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Investment Overview >> USA

USA Country Market
Insights and Opportunities

Investment Overview


Marketplace:
An abundance of natural resources and skilled labor have helped the U.S. become the leading industrial power in the world. Its highly diversified and technologically advanced industries include petroleum, steel, motor vehicles, aerospace, telecommunications, chemicals, electronics, food processing, consumer goods, lumber, and mining.

The strength in the financial services industry has made New York’s Wall Street a global capital for foreign investment on a par with London and Hong Kong.

Reasons Foreigners Invest in the United States:
U.S. economic policy generally welcomes foreign investment, viewing it as a means to promote capital formation, employment, productive capacity, and new technology. To reduce risks, companies and individuals spread their investments worldwide.

The U.S. is viewed by many as the ultimate haven for preservation of capital because of its political and economic stability. Since the 1990s, foreign direct investment has increased dramatically. Outlays by foreign direct investors to acquire or to establish U.S. businesses were $161.5 billion in 2006, up substantially from $91.4 billion in 2005. Outlays in 2006 were the fourth largest recorded and the highest since 2000, when new investment was a record high of $335.6 billion. A key factor in this growth is the large, reasonably homogenous, and largely unfettered market available in the United States.

The United States has some of the world’s most sophisticated advertising and distribution systems. There are no internal customs or trade barriers and no foreign exchange controls. Many foreign companies invest to benefit from the spending habits of American consumers. Some exporters to the United States, wary of protectionism, have built, or are considering building, U.S. manufacturing plants in order to protect their position in the U.S. marketplace.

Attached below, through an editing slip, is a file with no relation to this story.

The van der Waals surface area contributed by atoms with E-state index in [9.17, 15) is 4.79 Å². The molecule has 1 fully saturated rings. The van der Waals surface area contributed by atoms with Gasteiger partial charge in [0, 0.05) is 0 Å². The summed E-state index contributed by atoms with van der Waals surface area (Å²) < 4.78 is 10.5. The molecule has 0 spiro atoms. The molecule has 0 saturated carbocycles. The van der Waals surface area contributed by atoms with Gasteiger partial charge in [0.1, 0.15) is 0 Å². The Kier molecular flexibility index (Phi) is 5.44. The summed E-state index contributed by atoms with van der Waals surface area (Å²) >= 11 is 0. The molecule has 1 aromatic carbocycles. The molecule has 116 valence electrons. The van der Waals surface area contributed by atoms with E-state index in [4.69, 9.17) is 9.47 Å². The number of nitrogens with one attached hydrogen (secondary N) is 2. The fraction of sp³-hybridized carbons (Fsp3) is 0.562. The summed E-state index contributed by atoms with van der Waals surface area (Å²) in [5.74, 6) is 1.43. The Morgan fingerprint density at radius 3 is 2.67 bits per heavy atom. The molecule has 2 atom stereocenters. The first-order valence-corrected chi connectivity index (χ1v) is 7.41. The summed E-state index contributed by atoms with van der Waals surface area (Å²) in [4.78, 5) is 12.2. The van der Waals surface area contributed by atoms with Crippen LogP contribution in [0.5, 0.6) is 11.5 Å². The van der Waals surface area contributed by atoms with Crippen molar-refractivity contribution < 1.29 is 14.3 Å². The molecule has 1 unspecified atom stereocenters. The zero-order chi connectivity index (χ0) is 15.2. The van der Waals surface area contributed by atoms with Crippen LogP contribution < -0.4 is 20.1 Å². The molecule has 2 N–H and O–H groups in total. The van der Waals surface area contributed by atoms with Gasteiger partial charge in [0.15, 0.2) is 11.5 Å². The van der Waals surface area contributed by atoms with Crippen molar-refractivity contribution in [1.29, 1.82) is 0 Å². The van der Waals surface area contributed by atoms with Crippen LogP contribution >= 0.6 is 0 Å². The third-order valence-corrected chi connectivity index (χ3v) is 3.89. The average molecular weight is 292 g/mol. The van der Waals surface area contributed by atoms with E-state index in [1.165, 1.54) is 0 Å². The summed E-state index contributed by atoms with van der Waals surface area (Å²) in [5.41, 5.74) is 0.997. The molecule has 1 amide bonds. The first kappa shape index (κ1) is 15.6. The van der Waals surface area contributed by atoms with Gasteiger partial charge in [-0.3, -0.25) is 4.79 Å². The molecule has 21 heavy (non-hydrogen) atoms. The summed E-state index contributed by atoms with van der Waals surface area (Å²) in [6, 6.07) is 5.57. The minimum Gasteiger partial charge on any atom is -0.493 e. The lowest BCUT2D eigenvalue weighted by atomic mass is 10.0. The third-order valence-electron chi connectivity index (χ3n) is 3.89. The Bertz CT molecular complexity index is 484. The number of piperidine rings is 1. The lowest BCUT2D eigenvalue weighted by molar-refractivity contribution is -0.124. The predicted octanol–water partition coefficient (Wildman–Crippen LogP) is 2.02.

Industries: The U.S. has an abundance of natural resources that have been used to develop a host of homegrown industries that have expanded their operations aboard.

Timberlands have been cultivated to contribute to forest products, wood, and paper. Oil, natural gas, and coal reserves have fueled the development of multinational energy companies. Rivers power hydroelectric plants, and the moderate temperatures and fertile soil have been cultivated to develop an extensive agricultural industry in fruits, vegetables, and livestock.

New York is the undisputed financial capital of the U.S. and has been instrumental in developing public stock exchanges as well as financial products and services that are used worldwide.

Silicon Valley, in California near San Francisco, has become the center of high technology research and development, from silicon chips that run computers and software to venture capitalists that invest in and nurture young start-up companies.

The demand for products and resources has led to the growth and development of consumer-product companies, ranging from automobile and aerospace manufacturers to retailers that offer a range of household products and commercial needs.

Future Trends: Foreign interest in establishing a business presence in the U.S. is expected to continue in light of proposals to institute import restrictions and voluntary import curbs and despite increases in reporting requirements.

One trend to watch is the emergence of multinational corporations from developing countries. Exports of Third World multinationals are increasingly competitive with those of the United States, Europe, and Japan. As these companies develop from simply exporting to manufacturing abroad, they most likely will seek to establish and protect a stake in the American market.

The level of sophistication of foreign businesses coming to the United States has increased substantially over the past decade. Yet newcomers, as well as seasoned investors, will undoubtedly continue to confront new problems and challenges.
 




  2012 3rd International Conference on Environmental Science and Development (ICESD 2012)